Tate Modern, London
Attracted by human heat, Yi’s flying organisms home in on visitors and release smells – perhaps we should be glad they don’t quite fulfil their promise

If you have an even slightly raised temperature – a mild fever or a reaction to the flu jab – I’d advise against a trip to In Love With the World, Anicka Yi’s Hyundai Commission in Tate Modern’s Turbine Hall. Homing in on human heat, her giant airborne cephalopods, with their long, squidlike arms swimming in the air, will get you. Or, if not them, a second species of bulbous biomorphs, more kids’ party than Hieronymus Bosch or Jules Verne, drifting on the air currents, rising and falling with unknowable purpose, might sidle up and suck you in. The Korean-born artist’s translucent creatures have the ability to home in on the hot and the sweaty, attracted by human warmth. But, like circus animals, they’re trained to keep a certain distance. Every so often, they float off to a docking area at the rear of the Turbine Hall, where their batteries are recharged.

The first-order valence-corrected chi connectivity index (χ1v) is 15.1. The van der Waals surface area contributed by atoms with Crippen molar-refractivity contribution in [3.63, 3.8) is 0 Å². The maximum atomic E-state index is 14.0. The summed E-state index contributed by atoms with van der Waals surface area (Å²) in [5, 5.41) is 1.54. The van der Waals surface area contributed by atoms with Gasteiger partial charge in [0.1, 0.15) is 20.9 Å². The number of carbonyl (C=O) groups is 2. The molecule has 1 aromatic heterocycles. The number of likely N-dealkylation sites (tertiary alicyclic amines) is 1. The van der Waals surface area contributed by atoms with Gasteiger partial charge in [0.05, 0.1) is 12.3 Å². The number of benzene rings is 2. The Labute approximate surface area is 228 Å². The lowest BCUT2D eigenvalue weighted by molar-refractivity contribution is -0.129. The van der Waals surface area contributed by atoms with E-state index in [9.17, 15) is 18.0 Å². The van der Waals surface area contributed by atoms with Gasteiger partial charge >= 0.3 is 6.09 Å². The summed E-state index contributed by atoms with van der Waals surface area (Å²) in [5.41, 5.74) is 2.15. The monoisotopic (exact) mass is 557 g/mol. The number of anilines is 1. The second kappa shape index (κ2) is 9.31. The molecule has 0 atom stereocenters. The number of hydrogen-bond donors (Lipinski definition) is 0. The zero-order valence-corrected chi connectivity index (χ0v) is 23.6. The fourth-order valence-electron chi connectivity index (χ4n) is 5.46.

We were promised artificial intelligence, alien life, smellscapes sculpted in the air. And what do we get? Drone-powered, heat-sensitive balloons. Yi’s helium-filled pond life – rather too meagre in number to either truly amaze or to threaten – is all a bit ho-hum, however lifelike their invertebrate articulations. We are also led to expect the aroma of spices (once used, erroneously, to ward off the medieval Black Death), along with Precambrian period marine scents, prehistoric vegetal decay and the stench of the Industrial Age, ozone and coal smoke. I caught a whiff of armpit with a trace of Lynx Africa deodorant, but of Yi’s invisible, olfactory artwork – zilch. Maybe the smell-o-vision needs more time to warm up, or our face masks are buffering the evocative scents. Perhaps we should be grateful. The most memorable artworks using smell I have ever encountered have been California artist Mike Bouchet’s day’s worth of compressed human faeces which once filled a gallery building in Zurich, and Colombian artist Oswaldo Maciá’s fountain, which once filled a street in a Catalan village with the unmistakable tang of semen, sending the local cats into a frenzy.

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